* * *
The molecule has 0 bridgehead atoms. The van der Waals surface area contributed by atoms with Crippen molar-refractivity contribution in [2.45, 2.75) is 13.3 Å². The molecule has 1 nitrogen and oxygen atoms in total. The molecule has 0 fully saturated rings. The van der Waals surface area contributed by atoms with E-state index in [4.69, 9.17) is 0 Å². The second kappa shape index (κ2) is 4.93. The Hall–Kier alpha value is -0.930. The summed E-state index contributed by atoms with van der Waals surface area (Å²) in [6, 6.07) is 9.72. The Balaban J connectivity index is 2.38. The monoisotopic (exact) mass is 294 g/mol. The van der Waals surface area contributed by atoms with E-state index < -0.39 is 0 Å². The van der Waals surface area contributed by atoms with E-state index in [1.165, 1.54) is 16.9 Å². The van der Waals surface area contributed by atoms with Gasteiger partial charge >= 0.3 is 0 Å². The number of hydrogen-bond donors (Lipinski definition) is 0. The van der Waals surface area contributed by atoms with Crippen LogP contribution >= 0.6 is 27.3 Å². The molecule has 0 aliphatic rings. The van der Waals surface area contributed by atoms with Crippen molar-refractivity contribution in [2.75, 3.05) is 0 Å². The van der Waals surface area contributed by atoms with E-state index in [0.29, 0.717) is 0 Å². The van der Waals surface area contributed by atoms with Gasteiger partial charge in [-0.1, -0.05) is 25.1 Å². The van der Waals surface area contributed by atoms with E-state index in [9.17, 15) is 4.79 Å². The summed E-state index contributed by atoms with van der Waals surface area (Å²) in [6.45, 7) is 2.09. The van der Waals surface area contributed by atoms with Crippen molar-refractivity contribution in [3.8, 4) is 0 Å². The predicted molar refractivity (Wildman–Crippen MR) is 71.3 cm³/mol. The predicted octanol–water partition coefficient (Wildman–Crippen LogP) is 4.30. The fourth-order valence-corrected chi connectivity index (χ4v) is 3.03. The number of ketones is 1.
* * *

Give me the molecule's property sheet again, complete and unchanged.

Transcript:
The molecule has 0 bridgehead atoms. The van der Waals surface area contributed by atoms with Crippen molar-refractivity contribution in [2.45, 2.75) is 13.3 Å². The molecule has 1 nitrogen and oxygen atoms in total. The molecule has 0 fully saturated rings. The van der Waals surface area contributed by atoms with E-state index in [4.69, 9.17) is 0 Å². The second kappa shape index (κ2) is 4.93. The Hall–Kier alpha value is -0.930. The summed E-state index contributed by atoms with van der Waals surface area (Å²) in [6, 6.07) is 9.72. The Balaban J connectivity index is 2.38. The monoisotopic (exact) mass is 294 g/mol. The van der Waals surface area contributed by atoms with E-state index < -0.39 is 0 Å². The van der Waals surface area contributed by atoms with E-state index in [1.165, 1.54) is 16.9 Å². The van der Waals surface area contributed by atoms with Gasteiger partial charge >= 0.3 is 0 Å². The number of hydrogen-bond donors (Lipinski definition) is 0. The van der Waals surface area contributed by atoms with Crippen LogP contribution >= 0.6 is 27.3 Å². The molecule has 0 aliphatic rings. The van der Waals surface area contributed by atoms with Crippen molar-refractivity contribution in [2.75, 3.05) is 0 Å². The van der Waals surface area contributed by atoms with E-state index in [0.29, 0.717) is 0 Å². The van der Waals surface area contributed by atoms with Gasteiger partial charge in [-0.1, -0.05) is 25.1 Å². The van der Waals surface area contributed by atoms with E-state index in [9.17, 15) is 4.79 Å². The summed E-state index contributed by atoms with van der Waals surface area (Å²) in [6.45, 7) is 2.09. The van der Waals surface area contributed by atoms with Crippen molar-refractivity contribution in [3.8, 4) is 0 Å². The predicted molar refractivity (Wildman–Crippen MR) is 71.3 cm³/mol. The predicted octanol–water partition coefficient (Wildman–Crippen LogP) is 4.30. The fourth-order valence-corrected chi connectivity index (χ4v) is 3.03. The number of ketones is 1.